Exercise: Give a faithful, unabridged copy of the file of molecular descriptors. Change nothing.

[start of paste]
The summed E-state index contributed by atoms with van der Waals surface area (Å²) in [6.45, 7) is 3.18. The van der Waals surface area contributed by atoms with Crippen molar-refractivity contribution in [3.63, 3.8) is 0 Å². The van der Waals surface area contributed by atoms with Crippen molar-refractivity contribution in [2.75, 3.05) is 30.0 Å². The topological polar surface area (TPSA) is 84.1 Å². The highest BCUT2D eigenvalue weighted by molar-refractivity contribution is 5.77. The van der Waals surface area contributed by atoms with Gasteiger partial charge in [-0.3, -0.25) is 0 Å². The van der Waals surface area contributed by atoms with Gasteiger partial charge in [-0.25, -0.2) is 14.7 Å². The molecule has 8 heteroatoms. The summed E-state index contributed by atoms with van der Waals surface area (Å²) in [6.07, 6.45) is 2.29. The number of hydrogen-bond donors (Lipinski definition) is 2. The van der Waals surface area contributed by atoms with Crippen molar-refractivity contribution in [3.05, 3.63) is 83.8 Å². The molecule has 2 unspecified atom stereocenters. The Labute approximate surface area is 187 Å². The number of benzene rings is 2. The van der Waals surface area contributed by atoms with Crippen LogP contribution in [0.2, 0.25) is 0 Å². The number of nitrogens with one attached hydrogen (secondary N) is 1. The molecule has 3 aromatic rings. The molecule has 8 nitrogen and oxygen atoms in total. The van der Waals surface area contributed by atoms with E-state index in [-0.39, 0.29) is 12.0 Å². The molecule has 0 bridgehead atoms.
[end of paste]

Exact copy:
The summed E-state index contributed by atoms with van der Waals surface area (Å²) in [6.45, 7) is 3.18. The van der Waals surface area contributed by atoms with Crippen molar-refractivity contribution in [3.63, 3.8) is 0 Å². The van der Waals surface area contributed by atoms with Crippen molar-refractivity contribution in [2.75, 3.05) is 30.0 Å². The topological polar surface area (TPSA) is 84.1 Å². The highest BCUT2D eigenvalue weighted by molar-refractivity contribution is 5.77. The van der Waals surface area contributed by atoms with Gasteiger partial charge in [-0.3, -0.25) is 0 Å². The van der Waals surface area contributed by atoms with Gasteiger partial charge in [-0.25, -0.2) is 14.7 Å². The molecule has 8 heteroatoms. The summed E-state index contributed by atoms with van der Waals surface area (Å²) in [6.07, 6.45) is 2.29. The number of hydrogen-bond donors (Lipinski definition) is 2. The van der Waals surface area contributed by atoms with Crippen molar-refractivity contribution in [3.05, 3.63) is 83.8 Å². The molecule has 2 unspecified atom stereocenters. The Labute approximate surface area is 187 Å². The number of benzene rings is 2. The van der Waals surface area contributed by atoms with Crippen LogP contribution in [0.2, 0.25) is 0 Å². The number of nitrogens with one attached hydrogen (secondary N) is 1. The molecule has 3 aromatic rings. The molecule has 8 nitrogen and oxygen atoms in total. The van der Waals surface area contributed by atoms with E-state index in [-0.39, 0.29) is 12.0 Å². The molecule has 0 bridgehead atoms.